A new cancer treatment is being developed by a research team at the Bundang Medical Center in the Seongnam Gyeonggi province in South Korea. The treatment works by defeating the resistance that sometimes comes from the body when the its exposed to immunotherapy.
Combination Therapy Using STING
The leaders of the research team were professors Jun Hong-jae and Kim Chan. They were able to overcome the resistance through a new form of combination therapy. Combination therapy is when more than one treatment is used on a particular cancer patient. Traditionally, doctors have tried to treat cancer through immunotherapy only, but there is a growing body of evidence that combination therapy is more effective and prolongs survival. In this instance, the professors combined three treatments to use on the patients: stimulator of interferon genes (STING), cancer angiogenesis inhibitors, and immunotherapy.
How Does STING Work?
The researchers began their study by analyzing cancerous tissues from 400 different patients. They then used the STING treatment, which works as a kind of sensor. It is able to detect when cancer cells have invaded the body and locate exactly where they are. STING is also able to find the cancerous cells in blood vessels. The more cancer cells that are present and can be found by STING, the higher the “STING expression” is for that patient. The professors then found that people with a higher expression on the STING sensor were more likely to benefit from immunotherapy. This is the first study in the world that indicates a STING sensor has an impact on the cancer patient’s outcome.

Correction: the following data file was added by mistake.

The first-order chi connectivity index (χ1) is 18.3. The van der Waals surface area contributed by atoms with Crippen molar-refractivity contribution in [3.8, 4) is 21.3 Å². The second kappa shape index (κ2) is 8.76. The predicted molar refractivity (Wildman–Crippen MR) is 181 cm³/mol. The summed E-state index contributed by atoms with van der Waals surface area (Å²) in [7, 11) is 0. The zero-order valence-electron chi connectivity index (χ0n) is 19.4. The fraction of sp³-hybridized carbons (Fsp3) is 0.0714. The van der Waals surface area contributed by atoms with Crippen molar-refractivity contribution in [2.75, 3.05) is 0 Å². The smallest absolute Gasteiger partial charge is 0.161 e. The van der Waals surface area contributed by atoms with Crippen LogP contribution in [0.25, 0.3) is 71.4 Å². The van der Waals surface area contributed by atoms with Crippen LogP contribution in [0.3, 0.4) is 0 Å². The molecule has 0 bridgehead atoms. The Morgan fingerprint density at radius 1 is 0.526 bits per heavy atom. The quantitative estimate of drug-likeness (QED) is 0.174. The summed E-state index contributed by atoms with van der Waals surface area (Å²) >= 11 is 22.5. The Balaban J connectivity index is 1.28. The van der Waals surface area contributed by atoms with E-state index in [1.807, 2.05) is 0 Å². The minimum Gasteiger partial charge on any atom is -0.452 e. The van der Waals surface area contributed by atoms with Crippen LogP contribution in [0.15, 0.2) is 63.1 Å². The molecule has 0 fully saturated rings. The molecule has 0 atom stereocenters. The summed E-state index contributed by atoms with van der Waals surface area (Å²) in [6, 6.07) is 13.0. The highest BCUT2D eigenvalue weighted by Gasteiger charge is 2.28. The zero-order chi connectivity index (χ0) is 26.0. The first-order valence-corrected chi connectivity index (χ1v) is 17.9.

A Key Finding
Additionally, 60% of the patients did not see any response at all to immunotherapy by itself, but experienced remission when they were given the triple combination therapy. The professors and research team said that this was the most important finding of the study and shows the potential for combination therapies for cancer patients.
In the Press
The hospital that hosted the study put out a press release explaining the results as well. The release said the combination therapy significantly increased how long the tumor was suppressed by the immunotherapy and increased survival time in a majority of the patients who used it.
Professor Kim added that this could represent a new therapeutic treatment that makes traditional immunotherapies far more effective in stimulating the body to fight cancer. He said this is particularly true in immunotherapies used to fight intractable cancer, examples of which are kidney cancer, liver cancer, pancreatic cancer, and bladder cancer. The researchers published their findings in the Journal of Clinical Investigation.